Home Type 1 Vitamin D₂ may help maintain the honeymoon phase of type I diabetes

Vitamin D₂ may help maintain the honeymoon phase of type I diabetes

by Bob Yirka
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Fasting proinsulin, fasting C-peptide, and the corresponding proinsulin to C-peptide ratio (PI:C). A and B, observed PI:C (A) and PI:C predicted by the model (B). Trends were generated from repeated measures generalized linear models of fasting PI:C. C, Overall analysis of trends showed that ergocalciferol significantly delayed the decline in AUC C-peptide percentage from baseline compared to placebo. credit: JAMA network open (2024). DOI: 10.1001/jamanetworkopen.2024.1155

A team of medical researchers and physicians from several universities and two hospitals in the United States reports that administering vitamin D is effective.2 Newly diagnosed type 1 diabetes patients may have an extended so-called honeymoon period.

In their research, published in diary JAMA network openthe group conducted a clinical trial involving the administration of vitamin D2 Supplements for children newly diagnosed with diabetes.

Previous studies have shown that most people with type 1 diabetes have about 30% to 50% remaining pancreatic beta cell function at the time of diagnosis (diabetes is caused by the inability of these cells to (occurs when you stop generating the ). In some cases, beta cells can continue to function for months or even years. This period is known as the honeymoon period, as it gives patients time to adapt to the disease and can delay the onset of harmful symptoms.

Most new research into treating or preventing type 1 diabetes involves efforts to prevent beta cells from ceasing insulin production. In this new effort, the research team found evidence that giving vitamin D to newly diagnosed patients can be beneficial.2 The honeymoon period may be prolonged.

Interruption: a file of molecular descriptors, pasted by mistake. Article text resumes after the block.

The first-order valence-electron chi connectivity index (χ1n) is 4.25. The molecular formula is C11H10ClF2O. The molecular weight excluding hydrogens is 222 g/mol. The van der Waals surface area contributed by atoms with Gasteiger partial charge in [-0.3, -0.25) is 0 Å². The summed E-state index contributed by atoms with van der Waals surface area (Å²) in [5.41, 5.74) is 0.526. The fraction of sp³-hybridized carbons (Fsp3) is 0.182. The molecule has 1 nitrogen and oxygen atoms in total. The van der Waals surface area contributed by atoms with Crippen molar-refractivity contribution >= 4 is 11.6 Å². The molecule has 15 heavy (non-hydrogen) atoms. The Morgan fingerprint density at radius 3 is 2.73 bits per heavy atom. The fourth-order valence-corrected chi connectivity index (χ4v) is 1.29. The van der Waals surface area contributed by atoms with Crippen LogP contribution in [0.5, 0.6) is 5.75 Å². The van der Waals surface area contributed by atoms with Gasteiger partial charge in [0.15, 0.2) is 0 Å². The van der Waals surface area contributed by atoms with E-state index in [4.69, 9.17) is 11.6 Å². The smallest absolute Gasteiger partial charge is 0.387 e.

The team’s research involved conducting a randomized clinical trial in 36 young volunteer patients with newly diagnosed type 1 diabetes.Some volunteers were given vitamin D2 Some took the supplement weekly for two months, while others took a placebo for the same period. All volunteers underwent regular blood tests.

When looking at data from clinical trials, the research team found that volunteers were given vitamin D.2 The supplement observed an improvement in the insulin secretory capacity of beta cells and a decrease in the PI:C ratio compared to the placebo. They also found that the decrease in %ΔAUC of C-peptide was slower in patients given vitamin supplements, leading to a longer delay in C-peptide loss.

You can expect the effects of vitamin D.2 Although the timing of the honeymoon period varies from patient to patient, any delay in the onset of symptoms can have lifelong beneficial effects.

For more information:
Benjamin Udoka Nwosu et al, Effects of ergocalciferol on β-cell function in new-onset type 1 diabetes, JAMA network open (2024). DOI: 10.1001/jamanetworkopen.2024.1155

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Quote: Vitamin D₂ may help maintain the honeymoon phase of type I diabetes (March 12, 2024) https://medicalxpress.com/news/2024-03-vitamin-d-honeymoon-phase-diabetes. Retrieved March 14, 2024 from html

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